Published: Wed, January 31, 2018

Labour bids to force full publication of leaked Brexit impact paper

Labour bids to force full publication of leaked Brexit impact paper

Its Humble Address motion tabled for Wednesday is the same method that bound the Government to publish its earlier impact assessments on Brexit.

Addressing the House of Commons on Tuesday, Minister Steve Baker described the leak as a "selective interpretation" of government analysis and an attempt to undermine Britain's exit from the EU.

Labour has called for it to be be published and debated in Parliament.

The move follows the leak of the study, drawn up for the Department for Exiting the European Union, which concluded the United Kingdom economy would lose out, whatever Brexit deal the Government struck with the EU.

The difference is that in November, the government argued that the analysis was high quality, only to be embarrassed when it appeared.

Mr Baker told the Commons that civil service forecasts were "always wrong".

But as the government tried to distance itself from the paper by qualifying that it was only part of a wide-ranging and evolving analysis of Brexit, opposition lawmakers, and some even in the ruling Conservative Party, said enough was enough.

The documents said growth over the next 15 years could be up to 8% lower than if the United Kingdom stayed in the EU.

One Conservative MP, Antoinette Sandbach, told Mr Baker she took exception to being told it was not in the national interest for her to see the document.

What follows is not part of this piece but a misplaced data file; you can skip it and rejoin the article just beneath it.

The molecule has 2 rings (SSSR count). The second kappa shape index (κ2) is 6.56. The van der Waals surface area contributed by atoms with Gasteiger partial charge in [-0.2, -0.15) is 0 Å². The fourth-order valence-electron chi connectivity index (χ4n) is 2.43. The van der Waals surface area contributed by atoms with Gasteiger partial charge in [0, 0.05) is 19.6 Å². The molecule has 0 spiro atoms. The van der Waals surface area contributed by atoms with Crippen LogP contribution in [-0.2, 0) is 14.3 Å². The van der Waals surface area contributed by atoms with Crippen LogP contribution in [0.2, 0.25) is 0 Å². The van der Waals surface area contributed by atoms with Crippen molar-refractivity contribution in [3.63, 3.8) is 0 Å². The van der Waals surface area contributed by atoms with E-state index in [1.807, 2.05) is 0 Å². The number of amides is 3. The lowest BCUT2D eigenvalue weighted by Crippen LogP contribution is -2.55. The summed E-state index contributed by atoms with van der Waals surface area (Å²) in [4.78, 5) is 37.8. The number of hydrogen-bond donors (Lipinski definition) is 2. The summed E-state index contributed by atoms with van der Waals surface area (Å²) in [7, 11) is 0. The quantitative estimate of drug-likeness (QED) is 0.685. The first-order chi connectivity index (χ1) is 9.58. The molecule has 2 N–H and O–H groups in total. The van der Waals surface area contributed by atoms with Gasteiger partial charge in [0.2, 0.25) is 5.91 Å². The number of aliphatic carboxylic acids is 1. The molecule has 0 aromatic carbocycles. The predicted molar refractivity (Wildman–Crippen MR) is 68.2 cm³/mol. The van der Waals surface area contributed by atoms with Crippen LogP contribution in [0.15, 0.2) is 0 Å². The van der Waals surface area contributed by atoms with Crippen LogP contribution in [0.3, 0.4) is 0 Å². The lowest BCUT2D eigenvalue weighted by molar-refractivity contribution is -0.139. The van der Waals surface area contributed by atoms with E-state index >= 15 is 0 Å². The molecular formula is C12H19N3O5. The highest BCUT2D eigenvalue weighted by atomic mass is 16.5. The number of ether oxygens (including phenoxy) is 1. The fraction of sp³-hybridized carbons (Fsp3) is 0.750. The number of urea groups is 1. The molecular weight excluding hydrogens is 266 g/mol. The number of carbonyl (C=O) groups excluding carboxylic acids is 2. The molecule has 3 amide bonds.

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The Buzzfeed article revealed that the government does indeed have regionialised impact assessment for each region, something that was previously denied by Brexit secretary, David Davis.

The analysis, prepared for the Department for Exiting the European Union, concluded growth would be lower under a series of potential scenarios, according to a leaked copy seen by the BuzzFeed News website.

The spokesman said the "partial" work had been completed by the Brexit ministry.

Even if the United Kingdom was able to negotiate a comprehensive free trade agreement, it estimated growth would be down 5% over the next 15 years.

All scenarios assume a new deal with the US.

The analysis, obtained by BuzzFeed News, finds that growth would fall between 2% and 8% over the next 15 years, depending on what kind of divorce deals Britain negotiates with the European Union.

Ministers were reportedly only being allowed to examine the document in a single room, with no copies being shared or distributed, and its leak is likely to further sow division.

At the same time, the source said that the report includes "a significant number of caveats and is hugely dependent on a wide range of assumptions".

Speaking about pressure on Prime Minister Theresa May, he criticised Tory MPs involved with negative briefings, saying "nothing that would happen would change the parliamentary arithmetic". If there is evidence to the contrary, we need to see and consider that too.

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